The 3rd book, Pain Free, became my body bible that I still refer to today. It shows you how all of your body is connected, and how and why our knees, shoulders, hips, etc., eventually snap and give out. I wasn’t really aware of my myofascial system prior to this book. The simple exercises demonstrated in this book really helped my pain almost immediately and I can feel the postures pulling me into alignment each morning. I still do some of them to this day as part of my 10-minute morning routine. They keep the body lengthened and operating like a well oiled machined. Without these exercises, our bodies gradually become tightened and compressed, which leads to things getting yanked out of alignment. In short, had I been doing these exercises and postures, this never would have happened to me.
Lack Of Proper Motion Is The New Sugar. . . But So Is Repressed Anger
“We now understand that the demands of trying to maintain a false image of self in order to be accepted by, connect with, or control others, generates tremendous internal strife that is buried or repressed as rage — but is completely unfelt. It is this internalized energy that causes pain and a vast array of other symptoms, for a very specific purpose.” — Steve Ozanich
The 4th book, The Great Pain Deception, was a real eye-opener. This book was recommended to me by my friend, Joe Polish, of Genius Network fame. This book explains with great clarity how built up anger resolves itself in our bodies as injury and also makes an argument that our bodies are a lot stronger than we give them credit for. At the time, I was in the middle of a lawsuit with a business partner that had caused me a lot of frustration and anger, and I had to take him to court and go through a long process of discovery. Addressing this also helped the pain to continue to subside.
The books really hit home two simple facts: First, a life of sitting really tightens up everything, from your neck down through your spine and hips to your knees, ankles, and feet. Tightness leads to breakdowns. Second, repressed emotions can cause physical pain. At the age of 44, I had been sitting at my desk trading and writing for nearly 20 years. Despite the fact that I worked out with a trainer and did plenty of core strength exercises, my spine and legs still threw in the towel. My body was tight. And I was burying my anger.
It’s amazingly scary how the human body adapts to sitting still — but the adaptations eventually lead to the body giving out. And as humans, we are good at repressing the emotions that are awkward in social situations. This also leads to the body giving out.
The best book I found for dealing with and releasing repressed emotions? I stumbled across a book called Letting Go: The Pathway of Surrender by David R. Hawkins. After I read it, I handed it to my wife. After the first chapter, she was crying with the flood of release. Let that shit go.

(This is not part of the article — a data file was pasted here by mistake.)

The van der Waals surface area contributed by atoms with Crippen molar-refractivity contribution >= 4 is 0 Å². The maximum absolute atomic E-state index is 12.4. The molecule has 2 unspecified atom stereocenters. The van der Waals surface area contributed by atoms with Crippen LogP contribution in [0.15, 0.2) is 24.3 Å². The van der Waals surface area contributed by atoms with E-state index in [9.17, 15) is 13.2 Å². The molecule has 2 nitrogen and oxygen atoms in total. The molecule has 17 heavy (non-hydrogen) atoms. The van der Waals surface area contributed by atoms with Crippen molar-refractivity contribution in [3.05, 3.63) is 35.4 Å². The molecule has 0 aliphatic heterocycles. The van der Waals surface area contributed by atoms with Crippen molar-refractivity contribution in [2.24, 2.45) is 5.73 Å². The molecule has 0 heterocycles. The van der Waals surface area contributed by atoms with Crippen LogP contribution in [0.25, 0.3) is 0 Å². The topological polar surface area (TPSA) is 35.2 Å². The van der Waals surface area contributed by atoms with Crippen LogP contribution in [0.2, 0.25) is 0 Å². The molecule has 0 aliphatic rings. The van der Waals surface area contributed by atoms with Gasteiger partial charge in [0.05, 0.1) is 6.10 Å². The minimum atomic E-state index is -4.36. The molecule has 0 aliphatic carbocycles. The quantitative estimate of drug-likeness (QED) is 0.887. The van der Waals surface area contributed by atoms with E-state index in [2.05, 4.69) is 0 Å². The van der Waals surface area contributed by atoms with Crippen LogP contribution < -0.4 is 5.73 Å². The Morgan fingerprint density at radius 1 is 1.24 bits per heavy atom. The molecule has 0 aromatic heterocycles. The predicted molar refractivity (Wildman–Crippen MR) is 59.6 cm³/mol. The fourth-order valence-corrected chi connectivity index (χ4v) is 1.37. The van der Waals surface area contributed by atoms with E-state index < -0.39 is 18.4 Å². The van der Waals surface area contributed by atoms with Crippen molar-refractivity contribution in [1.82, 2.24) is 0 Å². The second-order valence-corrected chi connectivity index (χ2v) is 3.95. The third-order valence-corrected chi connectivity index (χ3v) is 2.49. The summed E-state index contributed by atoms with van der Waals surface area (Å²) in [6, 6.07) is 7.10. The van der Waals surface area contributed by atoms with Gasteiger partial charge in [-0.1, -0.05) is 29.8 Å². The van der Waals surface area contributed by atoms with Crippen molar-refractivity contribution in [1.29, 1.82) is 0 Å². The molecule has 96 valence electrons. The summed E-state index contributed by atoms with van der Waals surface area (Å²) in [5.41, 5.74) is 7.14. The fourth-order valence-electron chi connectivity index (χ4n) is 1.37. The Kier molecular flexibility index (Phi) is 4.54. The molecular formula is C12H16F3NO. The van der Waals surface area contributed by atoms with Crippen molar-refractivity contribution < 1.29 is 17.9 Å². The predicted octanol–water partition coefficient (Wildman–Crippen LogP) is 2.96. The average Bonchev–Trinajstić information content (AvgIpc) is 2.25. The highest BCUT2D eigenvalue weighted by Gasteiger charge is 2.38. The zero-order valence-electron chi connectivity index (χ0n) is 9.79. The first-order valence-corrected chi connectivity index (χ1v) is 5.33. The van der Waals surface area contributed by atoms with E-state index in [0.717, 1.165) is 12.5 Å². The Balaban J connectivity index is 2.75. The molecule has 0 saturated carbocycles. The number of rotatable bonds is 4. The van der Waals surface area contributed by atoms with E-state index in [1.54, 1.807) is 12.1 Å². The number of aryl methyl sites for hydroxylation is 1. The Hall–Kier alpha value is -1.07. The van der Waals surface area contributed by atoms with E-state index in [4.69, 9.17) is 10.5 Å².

For other therapies, I tried acupuncture and went to a chiropractor. Neither of these did much to relieve the pain. I considered a steroid shot but in the end, decided against it. At one point I looked into surgery, but everything I heard told me to avoid this unless as a last resort.
The one therapy I found that worked really well is a massage technique called Rolfing. I wouldn’t call it a relaxing massage. Your tendons and muscles are being gently yet firmly realigned. It just gets the body back to where it was before a life of sitting took its toll. I didn’t start doing this until after I started physical therapy. I wish I had started earlier. I did ten sessions and felt like a new car.
Your Body Is Much Stronger Than You Think It Is
Today I do the daily exercises found in these books, try to walk as much as I can, work at a stand-up desk for part of the day, and drink a ton of water. In addition, I now wear barefoot shoes such as Vibram or Merrell. Our feet were made for walking barefoot, and doing so keeps everything strong and loose. When I was going through this, one of my clients said, “Remember, wake, water, walk. Do that each morning.” And I do. Wake up, drink two glasses of water, and just move, even if it is a 10-minute walk. (I like working out — but I prefer the afternoon).
In terms of food, I also eat a lot better now. Generally gluten, grain and sugar-free. And I eat a lot more protein, making sure I get a few scoops of high-quality whey or collagen powder throughout the day.
It’s good to have positive goals in life. In this case, my goal is to “never go through that crap again.” I can’t say that it is a positive goal, but it’s having a very positive effect on my life. In addition, I began working with a new trainer and, using strict form, am doing six reps of deadlifts with 300 pounds. I didn’t do deadlifts before my injury, and even if I did, I never could have done that much weight. But once you hit your 40s, if you aren’t pushing your body, you are slowly decaying. A great book for this is Younger Next Year: Live Strong, Fit and Sexy Until You’re 80 and Beyond by Chris Crowley and Henry S. Lodge. After reading this, I realize that every day not exercising is a day spent decaying.
Today my back and my body are strong and pain-free.
If you are going through this, my heart goes out to you. It sucks. But there is hope.
“Until you recognize the need, the absolute requirement for taking responsibility, you will not succeed. Once you do accept the responsibility, however, the Egoscue Method never fails. Never. No drugs, no surgery, no machines, no miracles. Just You. A normal person, doing normal things.” — Pete Egoscue